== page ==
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How to Plan a Harvest Schedule with Hydroponics

Planning a harvest schedule is a crucial part of running a successful hydroponic operation. Without it, growers may struggle to meet customer demand, maintain produce quality and stay up to date on cleaning and maintenance.

In this blog, we’ll cover the essentials you need to know about hydroponic harvest schedules, including why harvest schedules are important, what makes hydroponic harvests different from those in traditional agriculture, and provide you with some helpful tips to get you started with planning a harvest schedule.

What is a Harvest Schedule?

A harvest schedule is a plan developed before the grower plants seeds and begins cultivation. Harvest schedules help you meet future growing obligations.

It includes the planting and harvest dates and may even include notes about expected growth stages and harvest size.

A harvest schedule may also include basic financial information, including the cost of seeds and expected profit, helping plan future business revenues.

Why Do I Need a Harvest Schedule?

A sandwich shop needs weekly lettuce deliveries, an upscale restaurant needs a monthly supply of kale, and a senior living community’s kitchen needs regular shipments of basil.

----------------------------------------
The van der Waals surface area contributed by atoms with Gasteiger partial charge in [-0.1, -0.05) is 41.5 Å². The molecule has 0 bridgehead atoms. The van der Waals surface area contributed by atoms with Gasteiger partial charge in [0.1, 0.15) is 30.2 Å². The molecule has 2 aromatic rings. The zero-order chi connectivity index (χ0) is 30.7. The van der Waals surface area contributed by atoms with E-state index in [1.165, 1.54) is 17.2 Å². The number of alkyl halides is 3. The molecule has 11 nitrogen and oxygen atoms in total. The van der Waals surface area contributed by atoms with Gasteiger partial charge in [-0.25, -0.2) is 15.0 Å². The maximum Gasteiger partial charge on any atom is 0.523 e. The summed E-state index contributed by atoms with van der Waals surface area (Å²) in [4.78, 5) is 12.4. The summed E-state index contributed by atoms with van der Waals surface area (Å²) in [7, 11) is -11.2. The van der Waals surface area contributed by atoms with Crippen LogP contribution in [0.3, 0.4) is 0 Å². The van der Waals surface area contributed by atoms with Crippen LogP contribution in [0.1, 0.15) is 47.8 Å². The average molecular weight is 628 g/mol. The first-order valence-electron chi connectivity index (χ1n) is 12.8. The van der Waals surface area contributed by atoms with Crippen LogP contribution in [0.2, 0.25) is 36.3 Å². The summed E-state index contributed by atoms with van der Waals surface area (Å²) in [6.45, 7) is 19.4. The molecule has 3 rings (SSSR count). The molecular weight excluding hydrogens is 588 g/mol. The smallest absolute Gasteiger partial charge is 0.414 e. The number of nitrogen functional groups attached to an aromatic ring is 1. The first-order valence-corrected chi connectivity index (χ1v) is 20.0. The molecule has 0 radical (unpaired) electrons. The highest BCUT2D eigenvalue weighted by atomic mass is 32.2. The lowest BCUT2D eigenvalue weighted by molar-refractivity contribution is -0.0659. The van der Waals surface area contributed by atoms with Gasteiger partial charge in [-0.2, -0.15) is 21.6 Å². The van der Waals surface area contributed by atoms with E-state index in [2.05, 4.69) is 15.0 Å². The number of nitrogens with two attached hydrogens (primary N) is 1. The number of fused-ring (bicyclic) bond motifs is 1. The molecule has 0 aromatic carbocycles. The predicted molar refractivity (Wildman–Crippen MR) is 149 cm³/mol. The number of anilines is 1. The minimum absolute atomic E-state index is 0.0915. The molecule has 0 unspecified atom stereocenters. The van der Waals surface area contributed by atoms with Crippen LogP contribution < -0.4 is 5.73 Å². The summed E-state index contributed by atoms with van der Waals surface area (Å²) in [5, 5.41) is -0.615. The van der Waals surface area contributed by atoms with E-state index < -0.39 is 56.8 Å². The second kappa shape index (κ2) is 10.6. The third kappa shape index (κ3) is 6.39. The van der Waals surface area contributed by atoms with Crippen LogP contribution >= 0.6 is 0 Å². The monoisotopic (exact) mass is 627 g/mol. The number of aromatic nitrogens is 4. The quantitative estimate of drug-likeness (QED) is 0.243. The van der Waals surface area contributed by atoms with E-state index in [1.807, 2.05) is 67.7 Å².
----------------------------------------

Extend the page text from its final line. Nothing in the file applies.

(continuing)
As the grower, you need a plan to produce what your customers need, without producing more than you can sell. On top of this, you must slot in regular cleaning sessions, which need to happen when crops aren’t growing inside. That’s a lot to juggle! Without a harvest schedule, it would be impossible to confidently meet customers’ needs.

Once crops begin growing, you don’t have the flexibility to adjust on the fly. If anything is mistimed, it’s very difficult, if not impossible to fix while the system is actively growing crops.

Four men plan around a whiteboard in an office.
Planning is key to hydroponic success. Especially in larger operations, it’s necessary to plan out container farm production. Consider utilizing both a monthly and quarterly calendar to provide your team with both a short and long view

How does a Hydroponic Harvest Schedule Differ from Traditional Agriculture?

In hydroponics, the process of developing a harvest schedule has similarities to traditional agriculture, but there are a few things that differentiate them. Here’s some of the differences between the two:

Traditional Agriculture Harvest Schedules

  • Harvest schedules in traditional agriculture are seasonal, and farmers grow crops with consideration for climate conditions. Therefore, farmers planning a harvest schedule must pay close attention to weather patterns and seasonal changes.
  • Those farming in traditional agriculture must “fallow” fields, removing them from production and allowing the soil to regain fertility. It can take up to four years for the soil to recover.
  • Harvest schedules are seasonal, which demands the labor of temporary workers to harvest crops in a narrow window of quality and freshness for transport to grocers and consumers.
  • Because traditional agriculture can include a variety of climate conditions, it’s difficult to nail down the time it takes to complete the harvesting process. Harvest season typically takes place between September and November, but this depends on how large of a farm is being harvested. If weather conditions are too wet, this process can be extended further into the winter.